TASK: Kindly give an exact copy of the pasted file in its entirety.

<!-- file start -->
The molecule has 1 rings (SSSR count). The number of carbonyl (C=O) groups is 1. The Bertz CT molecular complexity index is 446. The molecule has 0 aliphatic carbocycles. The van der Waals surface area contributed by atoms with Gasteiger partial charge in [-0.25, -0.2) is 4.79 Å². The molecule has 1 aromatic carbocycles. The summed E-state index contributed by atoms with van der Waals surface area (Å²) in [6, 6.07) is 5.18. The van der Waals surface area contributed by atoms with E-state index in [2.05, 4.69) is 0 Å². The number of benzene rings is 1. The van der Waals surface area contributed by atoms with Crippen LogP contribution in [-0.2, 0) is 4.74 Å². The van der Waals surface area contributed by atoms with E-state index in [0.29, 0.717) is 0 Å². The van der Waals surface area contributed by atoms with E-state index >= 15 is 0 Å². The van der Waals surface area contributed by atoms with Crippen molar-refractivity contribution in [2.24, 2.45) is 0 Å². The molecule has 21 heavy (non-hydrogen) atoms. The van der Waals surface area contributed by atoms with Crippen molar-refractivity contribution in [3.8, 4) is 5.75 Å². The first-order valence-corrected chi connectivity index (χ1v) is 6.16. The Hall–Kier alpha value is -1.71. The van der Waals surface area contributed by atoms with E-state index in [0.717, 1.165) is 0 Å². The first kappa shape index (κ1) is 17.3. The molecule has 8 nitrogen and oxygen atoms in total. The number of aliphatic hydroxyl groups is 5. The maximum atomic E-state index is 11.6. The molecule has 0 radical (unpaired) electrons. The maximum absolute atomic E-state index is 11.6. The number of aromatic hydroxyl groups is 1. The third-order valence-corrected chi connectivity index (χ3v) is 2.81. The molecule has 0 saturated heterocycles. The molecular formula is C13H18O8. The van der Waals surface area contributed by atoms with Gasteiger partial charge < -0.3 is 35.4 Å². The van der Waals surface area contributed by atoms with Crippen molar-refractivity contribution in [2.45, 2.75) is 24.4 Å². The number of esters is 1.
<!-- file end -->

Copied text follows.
The molecule has 1 rings (SSSR count). The number of carbonyl (C=O) groups is 1. The Bertz CT molecular complexity index is 446. The molecule has 0 aliphatic carbocycles. The van der Waals surface area contributed by atoms with Gasteiger partial charge in [-0.25, -0.2) is 4.79 Å². The molecule has 1 aromatic carbocycles. The summed E-state index contributed by atoms with van der Waals surface area (Å²) in [6, 6.07) is 5.18. The van der Waals surface area contributed by atoms with E-state index in [2.05, 4.69) is 0 Å². The number of benzene rings is 1. The van der Waals surface area contributed by atoms with Crippen LogP contribution in [-0.2, 0) is 4.74 Å². The van der Waals surface area contributed by atoms with E-state index in [0.29, 0.717) is 0 Å². The van der Waals surface area contributed by atoms with E-state index >= 15 is 0 Å². The van der Waals surface area contributed by atoms with Crippen molar-refractivity contribution in [2.24, 2.45) is 0 Å². The molecule has 21 heavy (non-hydrogen) atoms. The van der Waals surface area contributed by atoms with Crippen molar-refractivity contribution in [3.8, 4) is 5.75 Å². The first-order valence-corrected chi connectivity index (χ1v) is 6.16. The Hall–Kier alpha value is -1.71. The van der Waals surface area contributed by atoms with E-state index in [0.717, 1.165) is 0 Å². The first kappa shape index (κ1) is 17.3. The molecule has 8 nitrogen and oxygen atoms in total. The number of aliphatic hydroxyl groups is 5. The maximum atomic E-state index is 11.6. The molecule has 0 radical (unpaired) electrons. The maximum absolute atomic E-state index is 11.6. The number of aromatic hydroxyl groups is 1. The third-order valence-corrected chi connectivity index (χ3v) is 2.81. The molecule has 0 saturated heterocycles. The molecular formula is C13H18O8. The van der Waals surface area contributed by atoms with Gasteiger partial charge < -0.3 is 35.4 Å². The van der Waals surface area contributed by atoms with Crippen molar-refractivity contribution in [2.45, 2.75) is 24.4 Å². The number of esters is 1.